The mother of all Jewish conventions, the septennial hakhel gathering features an assembly of Jews of all ages. As Devarim 31:12 records Moshe's instruction, "Gather the nation: men, women, children, and the stranger at your gates." After every shemitah year, on the second night of Succot, all who call themselves by the name Israel must assemble and hear sections of the book of Devarim read aloud. Historically, this reading was done by the king, in an area of the Beit haMikdash.
The Torah's demand that children participate in the celebration is unique among our mitzvot; in no other communal mitzvah does the Torah explicitly require their participation. The Talmud (Chagigah 3a) is sensitive to this quirk, and it suggests that the reason to bring the children is "to provide reward for those who bring them." This seems circular, though; does the Talmud mean to say that G-d created a mitzvah solely for the sake of rewarding those who fulfill it?
One might explain the Talmud to mean that those who bring their children will be rewarded by the very act of bringing them. For example: Sefer haChinuch (612) contends that hakhel increases our love of Torah, through the glory of this gathering. Perhaps, then, having our children at hakhel rewards the bringers, by inculcating love of Torah into those children.
Alternatively, Ibn Ezra (Devarim 31:12) sees the benefit of hakhel as educational; those who attend will be inspired to ask questions, and thereby to learn more throughout the year. Having our curious children at hakhel will inspire them to inquire and learn.
However, a third benefit of bringing children may be linked to the practice of having the king conduct the public reading. Rambam does not list hakhel as a king's mitzvah, and indeed the Torah does not identify the reader explicitly. However, our sages (Sotah 41a) took for granted that this should be the king. [See also Yereim 233 and 266, Tosafot Yom Tov to Sotah 7:8, and Minchat Chinuch 612:2.] Certainly, there is added splendour an gravitas when the king leads a ritual, but why this ritual, in particular?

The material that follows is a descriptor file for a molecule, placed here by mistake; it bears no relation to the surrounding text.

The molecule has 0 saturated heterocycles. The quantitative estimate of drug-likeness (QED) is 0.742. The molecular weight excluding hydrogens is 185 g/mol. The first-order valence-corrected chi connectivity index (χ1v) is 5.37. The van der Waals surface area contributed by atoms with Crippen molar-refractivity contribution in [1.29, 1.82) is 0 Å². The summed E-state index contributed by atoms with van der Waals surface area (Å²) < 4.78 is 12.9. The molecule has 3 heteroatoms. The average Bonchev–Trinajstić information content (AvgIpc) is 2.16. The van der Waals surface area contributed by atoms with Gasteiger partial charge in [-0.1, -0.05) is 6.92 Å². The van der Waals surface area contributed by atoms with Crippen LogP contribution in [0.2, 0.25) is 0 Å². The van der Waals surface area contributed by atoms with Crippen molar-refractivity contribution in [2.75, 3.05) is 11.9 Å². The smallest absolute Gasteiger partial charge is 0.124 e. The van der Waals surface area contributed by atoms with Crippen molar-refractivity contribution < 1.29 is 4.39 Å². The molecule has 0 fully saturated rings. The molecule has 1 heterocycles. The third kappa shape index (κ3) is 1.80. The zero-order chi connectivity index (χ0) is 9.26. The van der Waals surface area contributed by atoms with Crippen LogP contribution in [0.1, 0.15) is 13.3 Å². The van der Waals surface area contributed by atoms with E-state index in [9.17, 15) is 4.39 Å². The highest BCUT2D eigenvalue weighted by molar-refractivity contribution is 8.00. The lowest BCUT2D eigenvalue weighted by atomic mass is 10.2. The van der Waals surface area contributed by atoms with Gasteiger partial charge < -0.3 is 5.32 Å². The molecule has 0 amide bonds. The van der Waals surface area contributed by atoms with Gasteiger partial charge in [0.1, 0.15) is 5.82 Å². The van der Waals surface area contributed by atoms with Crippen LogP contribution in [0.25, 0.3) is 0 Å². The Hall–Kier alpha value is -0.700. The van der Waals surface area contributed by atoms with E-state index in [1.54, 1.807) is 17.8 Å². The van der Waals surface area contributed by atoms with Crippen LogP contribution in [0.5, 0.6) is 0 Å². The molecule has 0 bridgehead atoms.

Every seven years, during the period of shemitah, the normal rules of society cease to function: the fences surrounding fields are broken, the tithes that support the kohanim and leviyim are neglected, the heirarchical relationship between employer and employee is severed, hardworking farmers become men of leisure, and loans are forgiven and forgotten. This can constitute a healthy break for society, and a community's rules can be strengthened by this sort of periodic vacation. [See Jeffrey Rubenstein, Purim, Liminality and Communitas.] However, with such a haitus we risk the possibility that the community falls in love with its lawless vacation, and forgets to return.
This may be part of the role of hakhel: To remind the Jewish nation that its existence is still governed by the rules and institutions of the Torah. Thus the nation reads key biblical passages: the fundamentals of our faith; the tithes given to the kohanim, the leviyim and the needy; the monarchy; and the national covenant into which we enter at the end of the book of Devarim. (Mishnah Sotah 7:8; Tosefta Sotah 7:17) We re-commit ourselves to these obligations, and to our national structure.
Within this context, having the king perform the reading is entirely logical; the king is the heart of the command structure we reiterate with hakhel. And bringing our children is its own reward, for even children who are too young to comprehend the reading will realize that the entire community has assembled as one to hear the instructions of its king, and this will create a lasting appreciation for the honour of our government and society's institutions.
In less than one week, we will perform a version of hakhel as we gather to mark Rosh haShanah. Among the central themes of this day is the coronation of G-d as King, and this, too, is a necessary reminder. From Yom Kippur to Rosh haShanah there is very little in our lives that declares to us, "HaShem hu ha'Elokim!" We can go through much of our year, even while observing mitzvot, without devoting significant thought to the meaning and implications of the Divine Throne. So it is that once each year we set aside time to gather with the explicit aim of coronating our King. May we be personally and communally impacted by this grand celebration – and may we ensure that our children participate in the moment, so that they will be impacted as well.